LUCKY 7 is the feature where we ask artists and music folk to name their 6 favourite songs by others, and a lucky 7th song of their own…today it’s someone I’ve been angling for a while now. Super amiable, extraordinarily passionate and musically astute founder and boss of Tiny Global Productions who put out the VS album of the year in The Nightingales “Perish The Thought” and track of 2018 in “Get Bramah!” from ace Blue Orchids record “Righteous Harmony Fist”, not to mention our 2017 fav Band of Holy Joy’s “Funambulist We Love You” John Henderson is a worldly fella.

Originally from Chicago, and ex of Feel Good All Over Records, John was looking to start a new label when he was chatting to old mate Stuart Moxham of fevered cult punk band Young Marble Giants and realised he was sitting a whole bunch of unreleased material after his band The Gist were dropped by Rough Trade. “Holding Pattern” was released, essentially The Gist’s second album. Now based in Valencia, after a sojourn in Hungary, and with a taste for great new music from resurgent post-punk/C86/Death To Trad Rock bands from the UK, John’s label is definitely Global but anything but tiny in vision or ambition. They’ve gone onto release some great records from fellow post Young Marble Giants Alison Statton (with Spike of Z Block Records), Spike & Debbie, the aforementioned Holy Joy, Blue Orchids, and Nightingales – three bands in the form of their lives…

But my words can’t do John full justice, so I asked our old mutual bestie Toby Amies (MTV Alternative Nation presenter/producer & director of award winning film “The Man Who’s Head Exploded”) to give today’s guest a more fitting intro:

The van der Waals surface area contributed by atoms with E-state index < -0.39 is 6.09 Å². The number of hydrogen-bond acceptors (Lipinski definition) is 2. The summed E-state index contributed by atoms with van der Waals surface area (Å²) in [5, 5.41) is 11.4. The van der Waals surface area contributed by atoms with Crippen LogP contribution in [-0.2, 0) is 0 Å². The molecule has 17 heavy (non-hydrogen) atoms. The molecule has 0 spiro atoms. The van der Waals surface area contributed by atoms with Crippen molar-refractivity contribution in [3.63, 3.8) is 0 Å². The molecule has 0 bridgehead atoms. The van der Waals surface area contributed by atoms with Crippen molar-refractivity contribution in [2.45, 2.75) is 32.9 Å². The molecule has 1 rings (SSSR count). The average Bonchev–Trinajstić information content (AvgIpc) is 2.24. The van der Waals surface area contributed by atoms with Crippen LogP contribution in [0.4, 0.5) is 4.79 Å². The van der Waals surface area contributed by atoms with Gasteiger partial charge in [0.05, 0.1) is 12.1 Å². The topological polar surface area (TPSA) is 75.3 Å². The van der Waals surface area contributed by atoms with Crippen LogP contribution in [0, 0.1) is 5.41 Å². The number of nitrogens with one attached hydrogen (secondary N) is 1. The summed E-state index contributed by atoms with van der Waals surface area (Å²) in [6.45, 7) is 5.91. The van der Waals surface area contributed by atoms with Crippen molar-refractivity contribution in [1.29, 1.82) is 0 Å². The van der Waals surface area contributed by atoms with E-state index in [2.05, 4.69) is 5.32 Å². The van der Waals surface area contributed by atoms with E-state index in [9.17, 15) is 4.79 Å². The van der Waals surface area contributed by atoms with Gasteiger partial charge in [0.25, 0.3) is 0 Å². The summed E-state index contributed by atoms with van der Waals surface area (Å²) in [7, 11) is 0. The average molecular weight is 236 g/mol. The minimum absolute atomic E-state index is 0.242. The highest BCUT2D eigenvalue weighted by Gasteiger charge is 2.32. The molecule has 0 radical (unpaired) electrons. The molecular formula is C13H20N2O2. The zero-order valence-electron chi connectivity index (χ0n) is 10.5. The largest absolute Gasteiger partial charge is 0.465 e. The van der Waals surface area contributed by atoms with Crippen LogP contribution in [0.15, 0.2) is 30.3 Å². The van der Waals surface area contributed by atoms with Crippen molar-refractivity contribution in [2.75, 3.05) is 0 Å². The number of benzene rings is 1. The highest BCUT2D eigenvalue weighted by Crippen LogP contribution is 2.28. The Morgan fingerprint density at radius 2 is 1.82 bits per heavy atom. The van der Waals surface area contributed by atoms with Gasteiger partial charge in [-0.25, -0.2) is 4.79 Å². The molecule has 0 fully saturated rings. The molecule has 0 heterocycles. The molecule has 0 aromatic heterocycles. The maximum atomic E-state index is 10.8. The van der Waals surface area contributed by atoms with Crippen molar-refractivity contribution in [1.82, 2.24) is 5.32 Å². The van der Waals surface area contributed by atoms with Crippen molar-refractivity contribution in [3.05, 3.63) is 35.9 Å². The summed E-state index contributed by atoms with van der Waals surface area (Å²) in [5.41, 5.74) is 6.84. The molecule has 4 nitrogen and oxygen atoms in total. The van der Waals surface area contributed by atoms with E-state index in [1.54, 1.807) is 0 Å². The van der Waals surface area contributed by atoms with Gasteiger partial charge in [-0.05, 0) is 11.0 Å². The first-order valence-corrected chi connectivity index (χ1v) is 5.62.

“John Henderson, Jeff Lynne, Sly Stone, and Edwyn Collins, taught me most of what I know and love about music.

But John did it in person whilst introducing me to the joy of drinking a Dairy Queen strawberry milkshake whilst incredibly stoned.

John is one of those people for whom music and life are inseparable. He somehow manages to find more time than anyone else to listen to records, and champion the artists he discovers with the enthusiasm of a teenager. We are lucky to have him on this earth.”

Here’s another magical reason…brand new release on Tiny Global by the evergreen, ever belligerent Martin Bramah and the Blue Orchids “The Magical Record of Blue Orchids”…

And a taster from the excellent new album “Neon Primitives” from the punk prophet for our divided days, Johny Brown and Band of Holy Joy…

I’ve been looking forward to John’s choice of songs given his impeccable taste with putting out records and not only is it gratifyingly eclectic it also includes a nod to an artiste we love at VS that we’ve help put John onto…delighted that the DIY punk community lives on and chuffed to be mates. Take it away John!

“I don’t think punk found a better collective expression than in the first few years of Rough Trade’s output . . . so many brilliant acts, some of which took a long time to be justly appreciated, but all of which were individual and interesting. This was an instrumental b-side, but it’s still full of ideas.

It almost sounds like an instrumental cut-up of one of the lighter Sly & the Family Stone tunes.”

“I don’t know anything about Boy Khumalo. Most of his songs have chatter at the start like on a Jamaican deejay tune. I wish I know what he was saying.

The grooves are incredible, and it’s odd that these songs aren’t widely reissued when people are digging out material from around the world that’s much less immediate . . . the quality’s really high.”